By Climate Central
Mid-latitude winter storms have increased in both intensity and frequency nationally since 1950. Overall, there were twice as many extreme winter storms in the U.S. in the second half of the 20th century as there were in the first half.
This is consistent with what you’d expect in a warming world. Higher temperatures lead to more evaporation from lakes, rivers and oceans, and warmer air can hold more moisture. What goes up must eventually come down, so climate science projects that extreme precipitation should increase. And that’s just what meteorologists have observed, not just for snowfall, but for precipitation overall.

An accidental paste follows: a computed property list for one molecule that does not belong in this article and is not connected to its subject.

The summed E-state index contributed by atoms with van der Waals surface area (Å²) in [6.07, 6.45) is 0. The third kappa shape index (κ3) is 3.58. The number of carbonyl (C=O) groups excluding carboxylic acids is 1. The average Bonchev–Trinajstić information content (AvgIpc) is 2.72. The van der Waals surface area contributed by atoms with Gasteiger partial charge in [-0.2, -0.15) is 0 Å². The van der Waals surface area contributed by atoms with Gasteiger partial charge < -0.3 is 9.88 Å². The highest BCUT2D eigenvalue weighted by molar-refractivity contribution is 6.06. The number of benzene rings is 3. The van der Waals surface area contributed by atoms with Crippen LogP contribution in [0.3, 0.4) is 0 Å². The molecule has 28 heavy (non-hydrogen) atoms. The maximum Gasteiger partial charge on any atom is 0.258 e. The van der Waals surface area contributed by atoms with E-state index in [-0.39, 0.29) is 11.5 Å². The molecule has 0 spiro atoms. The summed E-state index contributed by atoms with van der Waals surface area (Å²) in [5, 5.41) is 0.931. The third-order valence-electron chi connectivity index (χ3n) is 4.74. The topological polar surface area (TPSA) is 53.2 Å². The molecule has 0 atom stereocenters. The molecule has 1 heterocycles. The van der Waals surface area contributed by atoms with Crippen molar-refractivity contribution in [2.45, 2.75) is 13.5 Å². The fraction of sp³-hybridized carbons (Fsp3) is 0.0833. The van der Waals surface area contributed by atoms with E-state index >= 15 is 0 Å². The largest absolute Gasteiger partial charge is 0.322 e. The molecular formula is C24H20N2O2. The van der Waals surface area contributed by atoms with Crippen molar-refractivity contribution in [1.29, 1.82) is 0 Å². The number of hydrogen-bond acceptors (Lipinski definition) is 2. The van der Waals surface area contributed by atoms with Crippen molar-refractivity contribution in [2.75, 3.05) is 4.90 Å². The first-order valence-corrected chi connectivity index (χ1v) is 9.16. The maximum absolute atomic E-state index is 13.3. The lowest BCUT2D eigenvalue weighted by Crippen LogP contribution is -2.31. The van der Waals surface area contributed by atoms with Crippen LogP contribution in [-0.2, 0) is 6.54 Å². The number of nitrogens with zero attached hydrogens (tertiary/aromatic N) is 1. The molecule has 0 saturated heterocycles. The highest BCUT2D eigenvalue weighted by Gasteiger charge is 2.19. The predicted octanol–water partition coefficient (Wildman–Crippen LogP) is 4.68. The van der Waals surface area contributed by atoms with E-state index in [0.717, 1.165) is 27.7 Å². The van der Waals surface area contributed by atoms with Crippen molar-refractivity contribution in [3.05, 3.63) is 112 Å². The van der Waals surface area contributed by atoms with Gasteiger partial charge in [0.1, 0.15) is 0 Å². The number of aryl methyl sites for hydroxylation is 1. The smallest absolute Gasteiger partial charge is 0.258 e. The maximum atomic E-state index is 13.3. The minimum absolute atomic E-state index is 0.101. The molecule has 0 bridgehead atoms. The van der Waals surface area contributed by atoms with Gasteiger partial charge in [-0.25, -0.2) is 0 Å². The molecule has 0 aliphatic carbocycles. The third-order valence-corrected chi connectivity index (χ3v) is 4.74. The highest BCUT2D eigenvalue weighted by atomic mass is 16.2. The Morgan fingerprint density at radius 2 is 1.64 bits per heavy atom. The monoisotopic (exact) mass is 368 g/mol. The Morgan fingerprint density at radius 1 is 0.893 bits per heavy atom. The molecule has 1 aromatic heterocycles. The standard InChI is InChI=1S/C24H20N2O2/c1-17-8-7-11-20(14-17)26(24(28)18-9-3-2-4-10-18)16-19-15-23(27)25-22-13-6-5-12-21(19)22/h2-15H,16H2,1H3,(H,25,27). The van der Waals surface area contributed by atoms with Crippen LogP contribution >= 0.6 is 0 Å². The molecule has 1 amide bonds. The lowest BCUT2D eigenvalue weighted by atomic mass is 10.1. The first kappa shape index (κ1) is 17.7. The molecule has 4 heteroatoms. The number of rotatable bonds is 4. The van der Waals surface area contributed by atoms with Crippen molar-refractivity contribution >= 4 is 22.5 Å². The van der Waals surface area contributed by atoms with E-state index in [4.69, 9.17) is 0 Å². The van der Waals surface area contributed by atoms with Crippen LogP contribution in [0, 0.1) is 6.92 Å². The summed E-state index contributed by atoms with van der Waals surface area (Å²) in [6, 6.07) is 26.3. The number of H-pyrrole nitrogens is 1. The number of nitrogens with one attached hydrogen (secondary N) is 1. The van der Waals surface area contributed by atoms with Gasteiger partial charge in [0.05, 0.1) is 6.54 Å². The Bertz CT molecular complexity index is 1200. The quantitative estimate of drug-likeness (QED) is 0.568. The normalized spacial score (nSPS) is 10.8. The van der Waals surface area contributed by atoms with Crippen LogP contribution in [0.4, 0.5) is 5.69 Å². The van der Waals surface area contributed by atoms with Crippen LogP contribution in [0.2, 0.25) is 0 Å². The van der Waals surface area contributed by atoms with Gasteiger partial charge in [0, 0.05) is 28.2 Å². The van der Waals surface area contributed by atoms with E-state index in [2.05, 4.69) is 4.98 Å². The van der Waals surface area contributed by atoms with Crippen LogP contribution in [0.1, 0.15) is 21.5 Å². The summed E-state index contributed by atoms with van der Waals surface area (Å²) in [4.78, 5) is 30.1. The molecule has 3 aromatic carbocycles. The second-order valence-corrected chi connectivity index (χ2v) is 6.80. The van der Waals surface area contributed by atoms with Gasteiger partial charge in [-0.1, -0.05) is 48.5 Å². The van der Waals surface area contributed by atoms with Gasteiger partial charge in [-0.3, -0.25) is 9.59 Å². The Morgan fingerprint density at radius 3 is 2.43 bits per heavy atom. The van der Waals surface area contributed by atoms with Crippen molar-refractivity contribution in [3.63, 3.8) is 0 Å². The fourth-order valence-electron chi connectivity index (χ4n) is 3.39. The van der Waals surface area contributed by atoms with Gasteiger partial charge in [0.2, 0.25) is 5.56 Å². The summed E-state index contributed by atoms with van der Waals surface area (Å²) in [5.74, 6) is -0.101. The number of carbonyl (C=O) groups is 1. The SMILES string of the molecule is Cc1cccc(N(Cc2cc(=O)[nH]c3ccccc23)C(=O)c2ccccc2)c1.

NOTE: The analyses behind these graphics are explained in more depth in these two published reports:
- http://downloads.globalchange.gov/sap/sap3-3/sap3-3-final-all.pdf (starting on page 64)
This originally appeared on Climate Central.